Saturday, March 25, 2006

English Poor Law

A Short Explanation of the English Poor Law:
"If the family you are researching was part of the 90% of the rural population that survived as village labourers or descended into the day labourer class during the 18th century you will not have course to refer to the wills and probate records that flesh out the histories of more affluent families.

The information may however be there just waiting to be discovered. The poor law records described below were some of the most important a parish would keep and in many cases have survived, especially in rural communities, when registers may have been lost.

Many county archives have indexed these records and you may be lucky to find your family there, if however they are missing don't despair. Most indices refer only to the main party but often other people, friends and neighbors are mentioned, or you may find an ancestor with a parish office. Be sure to read the account books of the overseers and constables and even if you fail to find your family I feel sure that the exercise of reading all the documents will fascinate you as it has me and give you a valuable insight into the community your family served and lived in."

The tradition of the village supporting it's poor has been firmly established from Saxon times, in fact the term Lady is from the old english hlafdige, loaf maker and dole from the old english dal to distribute.

This tradition was as much necessity as compassion, the open field system of farming was very much a communal way of life depending on mutual co-operation and the preservation of a labour force. This was a fact of life as much for the Lord of the Manor as for the ordinary village population as the villagers would work the manorial lands as part of their tenancy agreement.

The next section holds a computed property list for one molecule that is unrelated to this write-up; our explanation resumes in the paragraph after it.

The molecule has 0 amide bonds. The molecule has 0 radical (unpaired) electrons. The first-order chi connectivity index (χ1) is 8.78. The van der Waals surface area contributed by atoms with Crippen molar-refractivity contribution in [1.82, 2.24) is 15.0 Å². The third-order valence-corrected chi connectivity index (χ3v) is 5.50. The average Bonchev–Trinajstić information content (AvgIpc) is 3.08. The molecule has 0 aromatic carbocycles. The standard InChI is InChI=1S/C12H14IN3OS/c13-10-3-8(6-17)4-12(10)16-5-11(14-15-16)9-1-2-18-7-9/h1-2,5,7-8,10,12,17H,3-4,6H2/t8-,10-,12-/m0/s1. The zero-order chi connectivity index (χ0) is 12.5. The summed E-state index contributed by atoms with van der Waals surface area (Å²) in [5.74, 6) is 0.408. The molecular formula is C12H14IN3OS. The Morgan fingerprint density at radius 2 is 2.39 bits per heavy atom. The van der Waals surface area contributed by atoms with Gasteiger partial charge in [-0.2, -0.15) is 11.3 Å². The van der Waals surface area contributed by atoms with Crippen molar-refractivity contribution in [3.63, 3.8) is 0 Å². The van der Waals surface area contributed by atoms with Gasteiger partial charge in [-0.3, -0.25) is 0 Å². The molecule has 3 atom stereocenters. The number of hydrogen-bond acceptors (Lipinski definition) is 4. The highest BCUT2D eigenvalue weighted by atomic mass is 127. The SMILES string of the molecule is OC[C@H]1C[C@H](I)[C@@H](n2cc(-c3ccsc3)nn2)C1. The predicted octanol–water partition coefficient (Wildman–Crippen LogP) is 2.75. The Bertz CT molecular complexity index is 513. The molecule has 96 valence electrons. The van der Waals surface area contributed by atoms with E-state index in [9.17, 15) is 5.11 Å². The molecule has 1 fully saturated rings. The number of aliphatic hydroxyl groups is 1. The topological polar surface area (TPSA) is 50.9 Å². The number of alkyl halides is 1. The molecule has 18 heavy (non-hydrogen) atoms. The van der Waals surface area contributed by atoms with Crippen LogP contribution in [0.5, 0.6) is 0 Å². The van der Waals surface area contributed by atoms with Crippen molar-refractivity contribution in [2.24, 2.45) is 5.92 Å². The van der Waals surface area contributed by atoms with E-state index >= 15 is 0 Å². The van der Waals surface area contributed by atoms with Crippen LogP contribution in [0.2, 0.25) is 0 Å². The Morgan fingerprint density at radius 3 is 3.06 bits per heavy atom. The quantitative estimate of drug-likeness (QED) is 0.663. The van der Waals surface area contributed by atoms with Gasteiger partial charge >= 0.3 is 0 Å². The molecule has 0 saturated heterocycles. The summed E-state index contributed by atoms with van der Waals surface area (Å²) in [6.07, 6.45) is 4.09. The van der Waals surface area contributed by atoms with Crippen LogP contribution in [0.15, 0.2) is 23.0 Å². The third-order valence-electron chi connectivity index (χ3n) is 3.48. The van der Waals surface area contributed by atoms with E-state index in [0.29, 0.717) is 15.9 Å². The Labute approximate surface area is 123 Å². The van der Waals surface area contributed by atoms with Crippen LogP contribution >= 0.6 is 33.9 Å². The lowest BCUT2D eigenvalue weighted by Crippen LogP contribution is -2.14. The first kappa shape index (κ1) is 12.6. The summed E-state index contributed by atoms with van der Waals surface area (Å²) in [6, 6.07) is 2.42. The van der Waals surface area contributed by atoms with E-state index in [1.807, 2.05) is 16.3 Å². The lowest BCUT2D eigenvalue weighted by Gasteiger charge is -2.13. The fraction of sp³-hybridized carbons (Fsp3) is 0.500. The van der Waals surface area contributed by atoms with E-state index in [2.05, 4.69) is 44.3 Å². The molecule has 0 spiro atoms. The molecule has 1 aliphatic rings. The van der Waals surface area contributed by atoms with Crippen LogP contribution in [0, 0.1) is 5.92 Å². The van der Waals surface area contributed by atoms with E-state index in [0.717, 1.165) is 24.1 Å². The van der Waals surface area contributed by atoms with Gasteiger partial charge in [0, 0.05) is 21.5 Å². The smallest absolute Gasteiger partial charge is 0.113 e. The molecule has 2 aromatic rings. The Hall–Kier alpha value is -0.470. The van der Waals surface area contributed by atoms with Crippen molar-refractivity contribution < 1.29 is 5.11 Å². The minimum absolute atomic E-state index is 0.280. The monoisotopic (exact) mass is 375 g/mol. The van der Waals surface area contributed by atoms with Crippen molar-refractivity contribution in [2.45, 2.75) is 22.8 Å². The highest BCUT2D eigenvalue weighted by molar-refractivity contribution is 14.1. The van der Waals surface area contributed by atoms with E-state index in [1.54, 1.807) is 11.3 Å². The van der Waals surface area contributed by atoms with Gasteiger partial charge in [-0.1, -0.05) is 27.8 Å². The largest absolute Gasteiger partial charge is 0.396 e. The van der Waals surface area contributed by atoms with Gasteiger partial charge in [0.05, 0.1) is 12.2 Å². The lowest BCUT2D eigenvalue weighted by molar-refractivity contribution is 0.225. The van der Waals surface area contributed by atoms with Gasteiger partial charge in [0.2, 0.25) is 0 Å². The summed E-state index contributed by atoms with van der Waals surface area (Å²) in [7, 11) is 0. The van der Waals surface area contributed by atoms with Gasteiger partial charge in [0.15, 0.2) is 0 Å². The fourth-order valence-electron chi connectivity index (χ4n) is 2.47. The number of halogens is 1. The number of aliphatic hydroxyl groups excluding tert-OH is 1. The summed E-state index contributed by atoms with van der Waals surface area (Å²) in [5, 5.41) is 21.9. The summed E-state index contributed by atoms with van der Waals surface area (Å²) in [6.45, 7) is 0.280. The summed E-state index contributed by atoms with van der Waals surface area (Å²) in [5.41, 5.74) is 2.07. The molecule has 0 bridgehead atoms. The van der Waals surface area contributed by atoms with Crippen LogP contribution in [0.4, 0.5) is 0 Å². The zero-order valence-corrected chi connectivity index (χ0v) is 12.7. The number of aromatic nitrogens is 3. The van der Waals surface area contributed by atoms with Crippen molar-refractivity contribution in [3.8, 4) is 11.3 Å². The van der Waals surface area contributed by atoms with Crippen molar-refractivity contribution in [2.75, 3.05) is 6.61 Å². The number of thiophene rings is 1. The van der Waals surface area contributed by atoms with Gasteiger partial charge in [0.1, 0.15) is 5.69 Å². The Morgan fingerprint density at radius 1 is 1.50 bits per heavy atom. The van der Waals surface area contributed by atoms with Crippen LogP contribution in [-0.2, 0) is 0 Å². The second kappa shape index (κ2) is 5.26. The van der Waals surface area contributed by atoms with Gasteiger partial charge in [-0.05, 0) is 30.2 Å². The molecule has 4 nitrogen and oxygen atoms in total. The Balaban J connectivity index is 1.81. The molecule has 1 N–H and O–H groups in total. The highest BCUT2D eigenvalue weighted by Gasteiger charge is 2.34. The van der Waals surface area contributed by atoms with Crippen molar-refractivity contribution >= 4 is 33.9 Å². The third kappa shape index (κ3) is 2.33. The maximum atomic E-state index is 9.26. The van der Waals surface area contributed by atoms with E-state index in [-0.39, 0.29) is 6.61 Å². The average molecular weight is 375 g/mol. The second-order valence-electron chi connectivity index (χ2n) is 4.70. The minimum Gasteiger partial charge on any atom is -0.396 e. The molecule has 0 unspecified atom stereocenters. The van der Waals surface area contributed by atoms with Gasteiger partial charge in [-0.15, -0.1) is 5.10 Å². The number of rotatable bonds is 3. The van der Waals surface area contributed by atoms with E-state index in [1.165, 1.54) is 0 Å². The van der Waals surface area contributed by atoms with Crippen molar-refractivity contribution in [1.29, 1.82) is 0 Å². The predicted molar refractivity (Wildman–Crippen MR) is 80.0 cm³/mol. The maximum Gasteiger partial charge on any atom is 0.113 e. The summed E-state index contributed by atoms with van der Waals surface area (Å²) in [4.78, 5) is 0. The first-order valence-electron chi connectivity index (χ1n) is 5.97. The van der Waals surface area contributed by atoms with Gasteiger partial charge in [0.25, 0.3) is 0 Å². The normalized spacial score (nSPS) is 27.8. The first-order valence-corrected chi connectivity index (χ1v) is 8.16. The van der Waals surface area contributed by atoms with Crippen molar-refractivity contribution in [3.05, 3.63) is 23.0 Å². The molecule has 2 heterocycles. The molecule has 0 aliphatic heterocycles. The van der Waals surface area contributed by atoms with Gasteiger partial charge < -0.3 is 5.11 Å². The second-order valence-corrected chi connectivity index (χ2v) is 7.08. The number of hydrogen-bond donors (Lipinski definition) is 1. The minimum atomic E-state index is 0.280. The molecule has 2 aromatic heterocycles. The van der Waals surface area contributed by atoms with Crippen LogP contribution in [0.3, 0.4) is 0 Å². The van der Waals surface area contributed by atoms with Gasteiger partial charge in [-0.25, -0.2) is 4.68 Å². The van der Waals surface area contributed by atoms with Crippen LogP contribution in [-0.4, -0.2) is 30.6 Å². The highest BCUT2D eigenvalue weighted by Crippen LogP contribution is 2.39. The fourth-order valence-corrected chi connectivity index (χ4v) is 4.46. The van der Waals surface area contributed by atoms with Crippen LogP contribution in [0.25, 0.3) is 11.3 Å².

Throughout the 14th to 16th centuries the wealth of Britain was underwritten by the wool trade and in the quest for this wealth large tracts of land were turned over to sheep farming. This eventually led to an underclass of dispossessed poor wandering the countryside seeking work, settlement and charity. Worse still, an Elizabethan population increase of 25% and a series of disastrous famines in the 1590's led to an increase in poverty which could not be alleviated under the old system of individual philanthropy.

This posed a threat to the stability of the realm and with this view a series Elizabethan poor law acts were passed in 1563, 1572, 1576, 1597 and 1601.

In 1563 the poor were categorized for the first time . . .


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